Lately I have been watching a channel on youtube, about a family who moved into a yurt with three small children and built a small house over the course of three years, which they moved into. I enjoyed the mountain dream home series Fouch-o-matic, which featured the whole family. They are very likeable people, and I enjoyed hearing about how they met their challenges and made progress.

The wife Esther did another series which featured just herself, and other homesteading wives, all around her own age. This series I found tedious, there was nothing new to me in anything that they were talking about, which is not really a problem. One positive aspect of it was that the information “taught” held no glaring areas of misinformation. I think my problem was more that they thought of themselves as teaching others, when in fact they were only just learning themselves. I would have enjoyed hearing about what they were learning, but could not get past their belief that they were in a position to teach, when all they were doing was sharing their learning experience. Trained as a teacher I know how carefully one needs to structure information and delivery in order to make it easily understood, and what a thorough knowledge one needs of the subject at hand to successfully teach others. We can learn from sharing, but the act of sharing is focused on the me, and not the same as teaching, which is student centric.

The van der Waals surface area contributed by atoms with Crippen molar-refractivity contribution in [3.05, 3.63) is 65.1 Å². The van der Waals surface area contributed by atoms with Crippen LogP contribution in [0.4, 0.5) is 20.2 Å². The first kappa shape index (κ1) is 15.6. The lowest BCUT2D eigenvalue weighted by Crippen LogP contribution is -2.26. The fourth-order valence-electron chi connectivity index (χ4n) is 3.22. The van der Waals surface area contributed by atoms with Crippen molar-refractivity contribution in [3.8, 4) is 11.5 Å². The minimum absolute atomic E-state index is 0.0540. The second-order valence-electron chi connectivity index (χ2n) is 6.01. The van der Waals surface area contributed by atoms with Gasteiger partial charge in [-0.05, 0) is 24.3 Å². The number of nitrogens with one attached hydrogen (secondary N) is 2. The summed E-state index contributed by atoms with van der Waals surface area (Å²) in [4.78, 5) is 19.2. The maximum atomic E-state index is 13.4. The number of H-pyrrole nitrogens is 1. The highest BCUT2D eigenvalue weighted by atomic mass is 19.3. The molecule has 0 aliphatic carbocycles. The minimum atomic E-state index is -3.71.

Worldly Distractions


Date: 10:00 AM EST Friday 24 February 2017
Condition: Light Rain
Pressure: 101.1 kPa
Tendency: Falling
Temperature: 2.5°C
Dew point: 1.2°C
Humidity: 91%
Wind: NE 22 km/h
Visibility: 24 km


“Just because your voice reaches halfway around the world doesn’t mean you are wiser than when it reached only to the end of the bar.”
Edward R. Murrow
1908 – 1965

Rideau Camp

The page was blank this morning, but now it isn’t.

The weather is wonderful, cool, sunny, breezy, truly astonishing for this late in November. I have been out for my walk already this morning, it is now getting on towards lunch time. Usually I walk briskly, and do not pause. This morning I paused, looking up. There were hundreds of Canada Geese flying overhead, flying in a southerly direction. We live near the water, we can even see it in the winter when the leaves have fallen from the trees. The geese gravitate towards this water, and we enjoy hearing them as they travel through, both in the spring and in the autumn.

I spoke with Terra this past week, for the first time since July. She has been busy, nesting and bonding with her babies. Both are healthy and over 11 pounds now, bright eyed little treasures. We interacted via Facetime, and they stared and stared at me as Terra presented my image and voice to them, and then they cried, they were making strange! That means they see and recognize that my face, and my voice, are not their mother’s. This is a very good thing. Although they were born in June, they would have been full term the second week of August, so their gestational age is 3 months.

“Your baby may think of a new person as unfamiliar, which can make him feel unsafe. 3 and 6 months of age. This is why many babies between three and six months of age ‘make strange’ when they are spoken to or picked up by a person they don’t recognize.”